1. Their openness, curiosity and creativity in finding ways to reduce their meat intake
  2. Their tendency to critically assess  the merits and drawbacks of plant-based alternatives by making comparisons to the original animal-based products they are replacing

Is flexitarianism the answer to a more sustainable food system?

Many people see the flexitarian approach as a good way of helping to battle obesity and reduce the environmental impact of our food today. While the individual impact may not be as great as for switching to a plant-based or vegetarian diet, flexitarian diets are likely to be accessible to more people, so they could have a greater overall impact on improving the sustainability of our food as a society. 

Many of us might struggle to give up meat completely - but we can all try to reduce our meat consumption and choose meat of better quality. In the end, the profits for the planet would be more than our own personal losses.

Related articles

Most viewed

The Future

Traceability in the Food System

Luke Cridland

Where has food come from, and where is it going? Knowing this is crucial to sustaining food supply…

Earth First

The Hidden Cost of Eating Shrimp

Maria Pinto

Shrimp dishes have become a staple food in many households and restaurants around the world, leading…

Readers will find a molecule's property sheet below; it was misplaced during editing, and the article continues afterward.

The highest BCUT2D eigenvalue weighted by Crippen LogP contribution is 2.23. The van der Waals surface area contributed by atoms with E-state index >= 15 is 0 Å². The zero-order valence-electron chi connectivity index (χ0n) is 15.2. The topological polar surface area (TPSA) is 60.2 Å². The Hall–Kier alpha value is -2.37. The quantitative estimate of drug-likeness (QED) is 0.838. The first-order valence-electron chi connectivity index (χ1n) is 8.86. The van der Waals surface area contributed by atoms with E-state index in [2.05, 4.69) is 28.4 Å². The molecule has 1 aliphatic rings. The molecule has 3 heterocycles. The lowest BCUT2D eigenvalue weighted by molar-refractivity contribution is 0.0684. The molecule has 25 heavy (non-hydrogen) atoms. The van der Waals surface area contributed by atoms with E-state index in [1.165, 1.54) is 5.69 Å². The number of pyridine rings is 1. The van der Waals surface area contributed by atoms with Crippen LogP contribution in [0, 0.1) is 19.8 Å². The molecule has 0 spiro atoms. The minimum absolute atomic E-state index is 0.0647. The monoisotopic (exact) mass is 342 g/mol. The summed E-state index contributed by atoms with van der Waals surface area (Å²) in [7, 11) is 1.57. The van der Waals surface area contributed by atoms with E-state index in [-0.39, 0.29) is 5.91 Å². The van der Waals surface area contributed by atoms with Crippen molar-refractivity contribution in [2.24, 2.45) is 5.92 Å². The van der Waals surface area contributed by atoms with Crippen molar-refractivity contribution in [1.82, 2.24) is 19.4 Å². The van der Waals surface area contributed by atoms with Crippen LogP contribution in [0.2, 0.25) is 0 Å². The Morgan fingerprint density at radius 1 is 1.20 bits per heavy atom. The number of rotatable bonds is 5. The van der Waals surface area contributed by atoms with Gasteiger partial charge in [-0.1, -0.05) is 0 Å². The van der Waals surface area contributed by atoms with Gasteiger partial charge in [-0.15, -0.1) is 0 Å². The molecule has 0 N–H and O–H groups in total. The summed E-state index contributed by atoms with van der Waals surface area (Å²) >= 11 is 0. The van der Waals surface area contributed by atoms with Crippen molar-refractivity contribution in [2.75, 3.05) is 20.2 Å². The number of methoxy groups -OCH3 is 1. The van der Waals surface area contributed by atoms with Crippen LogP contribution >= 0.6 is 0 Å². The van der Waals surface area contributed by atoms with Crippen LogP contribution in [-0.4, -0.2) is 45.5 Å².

Why Ecologists Don’t Love Honeybees

Sarah Wyndham Lewis

In recent years, environmental scientists have become increasingly critical of beekeepers and their…

Earth First

Don’t Eat Vegan, Eat Sustainably | Opinion

Aran Shaunak

Being vegan is great for protecting the planet - but it's not for everyone. Perhaps we should all…

Human Stories

Short Food Supply Chains: Limitations of Law

Dr Mirta Alessandrini

Short food supply chains represent a great opportunity to support the shift towards more…

The Future

4 Futuristic Food Innovations That Already Exist

Oliver Fredriksson

We've come a long way from horse and cart agriculture. Who would have thought it; would be possible…

The Future

Why We Need Open Innovation For Our Food System

Jane Alice Liu

Have you heard of OI – open innovation? If you think it means openly sharing ideas and…

Supply Chains

How the Red Sea Crisis is Disrupting Global Food Trade

Cait Mack

What happens when one of the world’s most important marine trade routes becomes a warzone?

The Future

Are Jellyfish the Food of the Future?

Maria Pinto

People have eaten jellyfish in several Asian countries for centuries. But this gelatinous marine…

Legumes and their benefits

Dr Ana Baranda

Legumes, like lentils, beans and peas, are one of the best plant-based sources of protein. There are…

The Future

Cultured Meat: Better Than The Real Thing?

Lottie Bingham

Some 60+ start-ups across the globe claim that they will soon be selling cultured meat grown in a…

Inside Our Food

Microalgae | Health & Environmental Benefits

Melissa Vanderheyden

While seaweed is becoming more renowned as the food of the future, its microscopic relatives, the…

Keep updated with the latest news about your food with our newsletter

Follow Us